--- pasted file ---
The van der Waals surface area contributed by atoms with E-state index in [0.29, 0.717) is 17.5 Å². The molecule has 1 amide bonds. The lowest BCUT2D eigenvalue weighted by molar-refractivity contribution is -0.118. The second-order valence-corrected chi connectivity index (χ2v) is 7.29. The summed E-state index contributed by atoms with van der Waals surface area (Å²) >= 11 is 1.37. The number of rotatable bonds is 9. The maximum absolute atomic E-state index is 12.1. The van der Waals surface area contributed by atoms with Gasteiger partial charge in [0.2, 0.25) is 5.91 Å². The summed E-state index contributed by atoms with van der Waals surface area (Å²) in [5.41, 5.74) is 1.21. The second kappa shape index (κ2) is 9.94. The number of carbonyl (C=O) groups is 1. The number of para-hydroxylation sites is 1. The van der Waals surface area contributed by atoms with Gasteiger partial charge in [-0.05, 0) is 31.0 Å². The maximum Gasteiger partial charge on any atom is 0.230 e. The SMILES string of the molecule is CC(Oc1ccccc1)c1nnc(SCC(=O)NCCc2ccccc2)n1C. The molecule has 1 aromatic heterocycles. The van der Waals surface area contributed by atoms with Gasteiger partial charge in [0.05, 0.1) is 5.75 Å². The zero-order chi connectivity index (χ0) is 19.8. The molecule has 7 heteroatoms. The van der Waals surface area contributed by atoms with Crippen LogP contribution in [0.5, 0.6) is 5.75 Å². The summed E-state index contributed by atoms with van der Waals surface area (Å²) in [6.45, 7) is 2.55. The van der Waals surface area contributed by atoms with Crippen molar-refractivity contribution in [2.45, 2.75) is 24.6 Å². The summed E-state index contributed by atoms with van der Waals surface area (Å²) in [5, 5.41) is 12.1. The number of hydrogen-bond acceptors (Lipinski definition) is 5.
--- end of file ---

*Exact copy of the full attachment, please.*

The van der Waals surface area contributed by atoms with E-state index in [0.29, 0.717) is 17.5 Å². The molecule has 1 amide bonds. The lowest BCUT2D eigenvalue weighted by molar-refractivity contribution is -0.118. The second-order valence-corrected chi connectivity index (χ2v) is 7.29. The summed E-state index contributed by atoms with van der Waals surface area (Å²) >= 11 is 1.37. The number of rotatable bonds is 9. The maximum absolute atomic E-state index is 12.1. The van der Waals surface area contributed by atoms with Gasteiger partial charge in [0.2, 0.25) is 5.91 Å². The summed E-state index contributed by atoms with van der Waals surface area (Å²) in [5.41, 5.74) is 1.21. The second kappa shape index (κ2) is 9.94. The number of carbonyl (C=O) groups is 1. The number of para-hydroxylation sites is 1. The van der Waals surface area contributed by atoms with Gasteiger partial charge in [-0.05, 0) is 31.0 Å². The maximum Gasteiger partial charge on any atom is 0.230 e. The SMILES string of the molecule is CC(Oc1ccccc1)c1nnc(SCC(=O)NCCc2ccccc2)n1C. The molecule has 1 aromatic heterocycles. The van der Waals surface area contributed by atoms with Gasteiger partial charge in [0.05, 0.1) is 5.75 Å². The zero-order chi connectivity index (χ0) is 19.8. The molecule has 7 heteroatoms. The van der Waals surface area contributed by atoms with Crippen LogP contribution in [0.5, 0.6) is 5.75 Å². The summed E-state index contributed by atoms with van der Waals surface area (Å²) in [6.45, 7) is 2.55. The van der Waals surface area contributed by atoms with Crippen molar-refractivity contribution in [2.45, 2.75) is 24.6 Å². The summed E-state index contributed by atoms with van der Waals surface area (Å²) in [5, 5.41) is 12.1. The number of hydrogen-bond acceptors (Lipinski definition) is 5.